EAST PROVIDENCE, R.I.Bradley Hospital, a child psychiatric facility, has received state approval to build new facilities on its current campus. The $31 million project will include construction of a 45,000-square-foot hospital and renovation and expansion of its outpatient services, which will continue to be housed inside the 51-bed hospitals original Laufer building. The new building is scheduled for completion in fall 2009, and the renovations are expected to be finished by spring 2010. The certificate of need requires the hospital to self-finance at least 20% of the project, with up to 80% of the money coming from loans, bond offerings or other sources of debt, said Daniel Wall, Bradleys president and chief executive officer. We dont know the actual (financial) sources yet, but well be raising as much money as possible, Wall said. Like the current hospitalwhich was built in 1931 and has an institutional feel, according to Wallthe new facility will also have 60 beds. But the space will be more open and patient rooms will be private instead of semiprivate, giving the hospital more flexibility with admissions. The new building will also allow medical workers to more easily monitor patients, said Wall, while the renovated Laufer building will expand the hospitals outpatient programs and double capacity from 25 to 50 patients at any given time. Hospital officials expect the new and expanded facilities to add about 50 employees to the hospitals payroll.
AUGUSTA, MaineMaineGeneral Health opened its Harold Alfond Center for Cancer Care, a $42 million outpatient treatment facility, which expects to serve roughly 7,000 patients annually. The center is the culmination of a 10-year effort to centralize cancer treatment services offered at Mid-Maine Medical Center and Kennebec Valley Medical Center, which merged in 1997 to form MaineGeneral, according to the systems president and chief executive officer, Scott Bullock. The price tag for the 55,000-square-foot cancer center includes $8.9 million spent on diagnostic, radiation and other treatment equipment. The center features an outdoor treatment area, walking paths and gardens. The center also is the first in the state to receive Leadership in Energy and Environmental Design certification through the U.S. Green Building Council. Certification required the hospital to use sustainable materials, such as nontoxic paints, and green construction methods to build the center, and also mandated the installation of energy-efficient appliances.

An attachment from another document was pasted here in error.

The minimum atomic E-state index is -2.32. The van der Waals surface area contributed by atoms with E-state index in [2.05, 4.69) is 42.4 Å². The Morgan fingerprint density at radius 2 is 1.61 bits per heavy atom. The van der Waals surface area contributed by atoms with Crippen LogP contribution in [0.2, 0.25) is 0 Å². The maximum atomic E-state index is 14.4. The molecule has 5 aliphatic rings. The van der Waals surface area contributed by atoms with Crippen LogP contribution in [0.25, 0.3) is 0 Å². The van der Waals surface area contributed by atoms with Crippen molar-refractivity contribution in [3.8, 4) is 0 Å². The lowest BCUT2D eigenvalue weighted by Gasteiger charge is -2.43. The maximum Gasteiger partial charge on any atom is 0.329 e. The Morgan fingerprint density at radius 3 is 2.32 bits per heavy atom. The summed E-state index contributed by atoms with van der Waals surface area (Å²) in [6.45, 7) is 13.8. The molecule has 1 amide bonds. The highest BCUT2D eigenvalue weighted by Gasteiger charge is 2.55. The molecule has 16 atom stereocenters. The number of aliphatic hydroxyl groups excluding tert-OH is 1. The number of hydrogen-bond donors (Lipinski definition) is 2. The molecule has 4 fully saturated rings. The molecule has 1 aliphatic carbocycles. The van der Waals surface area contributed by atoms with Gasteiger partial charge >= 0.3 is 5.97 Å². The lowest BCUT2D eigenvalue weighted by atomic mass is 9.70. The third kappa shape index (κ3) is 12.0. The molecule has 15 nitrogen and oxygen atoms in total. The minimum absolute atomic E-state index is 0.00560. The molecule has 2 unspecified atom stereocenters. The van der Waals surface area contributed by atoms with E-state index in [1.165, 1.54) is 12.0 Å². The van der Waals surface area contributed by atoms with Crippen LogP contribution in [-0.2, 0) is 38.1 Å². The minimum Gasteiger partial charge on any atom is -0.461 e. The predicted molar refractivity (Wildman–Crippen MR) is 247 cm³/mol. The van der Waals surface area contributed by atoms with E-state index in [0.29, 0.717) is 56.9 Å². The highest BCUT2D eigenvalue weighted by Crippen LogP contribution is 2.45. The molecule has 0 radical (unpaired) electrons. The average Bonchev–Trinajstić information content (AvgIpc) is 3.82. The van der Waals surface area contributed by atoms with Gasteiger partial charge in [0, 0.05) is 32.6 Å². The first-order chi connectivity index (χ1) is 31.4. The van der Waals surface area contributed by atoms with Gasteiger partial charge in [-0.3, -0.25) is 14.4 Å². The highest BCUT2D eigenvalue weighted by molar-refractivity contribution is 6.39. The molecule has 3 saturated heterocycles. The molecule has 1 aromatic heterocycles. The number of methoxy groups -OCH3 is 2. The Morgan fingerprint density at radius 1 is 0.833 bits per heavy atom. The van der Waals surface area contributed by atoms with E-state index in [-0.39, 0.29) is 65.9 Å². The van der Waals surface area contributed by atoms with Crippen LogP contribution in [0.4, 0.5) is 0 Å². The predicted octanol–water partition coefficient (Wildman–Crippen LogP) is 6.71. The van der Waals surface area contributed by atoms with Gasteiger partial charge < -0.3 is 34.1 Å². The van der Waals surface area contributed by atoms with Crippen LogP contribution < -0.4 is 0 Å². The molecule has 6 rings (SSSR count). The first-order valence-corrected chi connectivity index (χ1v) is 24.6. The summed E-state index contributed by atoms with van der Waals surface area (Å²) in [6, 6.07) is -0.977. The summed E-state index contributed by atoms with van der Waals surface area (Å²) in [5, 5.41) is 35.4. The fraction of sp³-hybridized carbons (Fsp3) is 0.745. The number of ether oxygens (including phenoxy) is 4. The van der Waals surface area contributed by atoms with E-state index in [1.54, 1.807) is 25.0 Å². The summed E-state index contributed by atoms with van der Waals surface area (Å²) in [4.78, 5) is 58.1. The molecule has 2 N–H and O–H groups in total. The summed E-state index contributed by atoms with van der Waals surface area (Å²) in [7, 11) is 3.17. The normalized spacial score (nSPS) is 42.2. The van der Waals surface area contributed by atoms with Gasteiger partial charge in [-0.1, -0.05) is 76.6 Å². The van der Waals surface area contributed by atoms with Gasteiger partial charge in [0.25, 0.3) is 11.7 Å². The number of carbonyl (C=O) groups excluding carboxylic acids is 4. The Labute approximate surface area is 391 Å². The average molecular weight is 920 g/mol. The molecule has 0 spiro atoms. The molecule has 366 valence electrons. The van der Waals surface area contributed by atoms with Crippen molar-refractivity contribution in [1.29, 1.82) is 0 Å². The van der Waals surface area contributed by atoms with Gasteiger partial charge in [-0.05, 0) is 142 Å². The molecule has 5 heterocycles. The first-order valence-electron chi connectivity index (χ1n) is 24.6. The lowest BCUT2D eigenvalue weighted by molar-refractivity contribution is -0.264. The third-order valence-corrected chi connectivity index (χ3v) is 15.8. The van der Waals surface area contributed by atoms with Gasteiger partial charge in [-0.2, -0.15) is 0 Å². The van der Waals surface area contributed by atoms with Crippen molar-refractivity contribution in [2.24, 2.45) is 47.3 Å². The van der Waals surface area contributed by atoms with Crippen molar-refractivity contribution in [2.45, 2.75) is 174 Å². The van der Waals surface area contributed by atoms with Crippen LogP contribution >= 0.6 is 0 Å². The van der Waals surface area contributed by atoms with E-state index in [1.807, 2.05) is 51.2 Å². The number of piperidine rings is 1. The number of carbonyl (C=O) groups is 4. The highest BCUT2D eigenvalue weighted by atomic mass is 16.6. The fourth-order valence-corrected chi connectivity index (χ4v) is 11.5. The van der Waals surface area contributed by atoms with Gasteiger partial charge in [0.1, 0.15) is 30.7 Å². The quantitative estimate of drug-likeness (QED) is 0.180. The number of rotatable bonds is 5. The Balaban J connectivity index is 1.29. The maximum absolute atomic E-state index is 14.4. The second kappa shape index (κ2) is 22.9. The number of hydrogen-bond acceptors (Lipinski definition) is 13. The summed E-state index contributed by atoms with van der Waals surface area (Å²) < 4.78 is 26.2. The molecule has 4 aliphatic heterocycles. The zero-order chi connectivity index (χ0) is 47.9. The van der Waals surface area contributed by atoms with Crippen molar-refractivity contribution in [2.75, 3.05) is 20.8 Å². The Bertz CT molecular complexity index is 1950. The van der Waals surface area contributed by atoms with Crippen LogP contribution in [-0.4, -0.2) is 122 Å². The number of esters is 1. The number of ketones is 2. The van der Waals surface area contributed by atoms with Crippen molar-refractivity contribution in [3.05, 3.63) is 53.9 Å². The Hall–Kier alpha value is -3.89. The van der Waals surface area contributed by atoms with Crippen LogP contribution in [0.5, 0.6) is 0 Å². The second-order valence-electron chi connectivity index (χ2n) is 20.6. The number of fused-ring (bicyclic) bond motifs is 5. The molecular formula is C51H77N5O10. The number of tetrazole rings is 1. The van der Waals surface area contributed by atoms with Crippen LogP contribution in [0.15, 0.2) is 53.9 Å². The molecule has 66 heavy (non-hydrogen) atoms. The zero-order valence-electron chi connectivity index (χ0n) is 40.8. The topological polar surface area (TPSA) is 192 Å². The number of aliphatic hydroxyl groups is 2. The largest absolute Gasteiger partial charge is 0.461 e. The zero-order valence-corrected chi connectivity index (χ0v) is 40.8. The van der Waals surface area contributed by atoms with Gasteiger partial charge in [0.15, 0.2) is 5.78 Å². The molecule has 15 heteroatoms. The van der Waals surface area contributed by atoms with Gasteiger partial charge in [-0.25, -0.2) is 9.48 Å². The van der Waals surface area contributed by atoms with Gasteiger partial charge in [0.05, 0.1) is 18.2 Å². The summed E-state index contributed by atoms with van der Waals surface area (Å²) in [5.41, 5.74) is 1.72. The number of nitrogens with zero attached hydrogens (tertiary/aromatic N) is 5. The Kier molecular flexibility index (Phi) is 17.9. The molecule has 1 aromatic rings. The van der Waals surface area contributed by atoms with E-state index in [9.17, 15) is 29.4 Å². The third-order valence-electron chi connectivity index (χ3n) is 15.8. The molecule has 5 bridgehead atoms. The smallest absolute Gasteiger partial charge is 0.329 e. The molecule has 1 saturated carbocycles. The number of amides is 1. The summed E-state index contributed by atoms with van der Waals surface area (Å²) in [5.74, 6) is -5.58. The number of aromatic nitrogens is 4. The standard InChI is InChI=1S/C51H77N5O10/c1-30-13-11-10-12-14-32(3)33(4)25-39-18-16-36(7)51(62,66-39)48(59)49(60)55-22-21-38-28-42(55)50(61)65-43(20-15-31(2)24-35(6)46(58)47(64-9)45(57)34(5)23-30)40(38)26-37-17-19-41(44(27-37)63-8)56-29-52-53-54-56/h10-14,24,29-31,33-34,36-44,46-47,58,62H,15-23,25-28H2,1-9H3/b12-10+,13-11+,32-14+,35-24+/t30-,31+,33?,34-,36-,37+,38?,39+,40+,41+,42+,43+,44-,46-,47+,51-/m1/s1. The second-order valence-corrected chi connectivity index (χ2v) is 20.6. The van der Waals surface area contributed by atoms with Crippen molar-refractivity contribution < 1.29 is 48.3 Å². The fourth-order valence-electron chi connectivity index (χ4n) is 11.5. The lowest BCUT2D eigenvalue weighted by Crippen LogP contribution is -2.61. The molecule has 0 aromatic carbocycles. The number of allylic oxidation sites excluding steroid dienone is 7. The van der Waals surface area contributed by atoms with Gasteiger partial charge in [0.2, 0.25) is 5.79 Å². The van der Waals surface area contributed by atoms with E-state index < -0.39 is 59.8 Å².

PROVIDENCE, R.I.Gov. Don Carcieris vetoes of two bills earlier this month may complicate legislators efforts to find solutions for the states growing challenges to healthcare quality and mounting debt at hospitals. One bill sought to ban hospitals from requiring nurses and nursing assistants to work mandatory overtime, while the second would have required health insurers and employers to help shoulder hospitals growing burden of bad debt resulting from unpaid patient copayments and deductibles. The proposed mandatory overtime ban, which received near-unanimous support from both the state House and Senate, would have prevented hospitals from forcing nurses and nursing assistants to work longer than their agreed-upon eight-, 10- or 12-hour shifts, except in the case of emergencies or disasters. Hospitals would have faced a fine of $300 per violation under the legislation. The bad-debt legislation, passed by the General Assembly two weeks ago, would have required insurance companies to reimburse hospitals for a portion of unpaid patient copayments and deductibles. But Carcieri said the legislation would likely accelerate the increase in Rhode Islands health insurance problems by passing on the cost of bad-debt sharing to consumers in the form of higher insurance premiums and increase the number of uninsured by limiting employers ability to offer high-deductible plans. State Sen. John Tassoni Jr., the Democrat who sponsored the nurse-overtime bill, said he expects the Legislature, which is now in recess, to call a special override session to address the vetoed health legislation, but no session has been scheduled.
Send us a letter
Have an opinion about this story? Click here to submit a Letter to the Editor, and we may publish it in print.